I have been asked by many friends and former colleagues about the implications of the current credit crisis on my industry. My answer is pretty straightforward: I am not too worried.
There are three angles to consider if you are a venture capitalist:
- Investors/Limited Partners – these are the people whose money we invest. Since we collect money from our partners just before we invest it (“just-in-time investing”), not up-front at the time they make their full commitment to the fund, there is some risk that partners will not have cash on hand to back up commitments, especially if they are large institutions wrapped around the credit crisis. Luckily for us at Meakem Becker, we have a large, diverse set of limited partners, most of whom are wealthy individuals, not institutions; my analysis indicates that our risk exposure is low here.
- Portfolio Companies – the companies in which we invest are likewise largely immune from the crisis. In the earliest days of the crisis, in early 2008, there was some exposure to Auction Rate Securities (ARS) that caused many portfolio companies heartburn. These short-term investment vehicles were sold as a higher-yield alternative to keeping money in a savings account or money market, but ran into a liquidity hiccup due to their structure (remember: there is underlying risk to EVERY investment vehicle, no matter what your broker/advisor says!). That early episode woke up our industry, and put VCs and startups on notice about how to manage cash. We have escaped that miniature liquidity crisis, and are smarter for it. With the exception of needing to be capital efficient, as I wrote about a couple days ago, risk to portfolio companies is low.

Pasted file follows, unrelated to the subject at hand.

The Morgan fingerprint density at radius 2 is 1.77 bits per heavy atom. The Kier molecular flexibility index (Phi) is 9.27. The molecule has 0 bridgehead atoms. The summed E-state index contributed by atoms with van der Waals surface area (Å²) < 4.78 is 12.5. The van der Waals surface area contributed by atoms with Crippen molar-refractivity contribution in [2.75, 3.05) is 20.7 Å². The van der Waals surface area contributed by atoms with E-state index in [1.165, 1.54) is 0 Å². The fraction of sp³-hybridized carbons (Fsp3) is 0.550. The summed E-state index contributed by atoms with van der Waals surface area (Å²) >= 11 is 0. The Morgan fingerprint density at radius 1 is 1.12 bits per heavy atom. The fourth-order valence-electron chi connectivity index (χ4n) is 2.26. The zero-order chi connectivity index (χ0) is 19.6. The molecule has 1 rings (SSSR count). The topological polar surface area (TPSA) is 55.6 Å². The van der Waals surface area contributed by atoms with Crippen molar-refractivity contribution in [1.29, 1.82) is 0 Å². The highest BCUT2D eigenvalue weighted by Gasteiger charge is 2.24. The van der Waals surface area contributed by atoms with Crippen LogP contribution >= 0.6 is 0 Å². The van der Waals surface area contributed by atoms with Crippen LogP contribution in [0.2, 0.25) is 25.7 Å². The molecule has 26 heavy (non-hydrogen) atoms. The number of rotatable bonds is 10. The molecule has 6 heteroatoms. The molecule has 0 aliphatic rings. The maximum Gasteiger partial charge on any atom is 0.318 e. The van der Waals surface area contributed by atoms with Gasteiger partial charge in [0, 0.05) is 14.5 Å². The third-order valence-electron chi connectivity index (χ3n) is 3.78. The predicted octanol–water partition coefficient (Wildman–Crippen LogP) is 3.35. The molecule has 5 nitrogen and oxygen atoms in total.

- Overall Market – as Alexander Haislip points out in his post, How Lessons from the Dotcom Bust are Helping VCs and their Portfolio Companies Today, the IPO market has been shut down for some time now, and no smart VCs or startups count on it as the primary source of exit. VCs and startups need to focus on building companies of lasting value – not on building companies to flip quickly. When a company does build value, M&A and IPO come naturally, largely regardless of short-term market instability. This is the area that undoubtedly has the greatest risk, but I would still rank it as low-medium.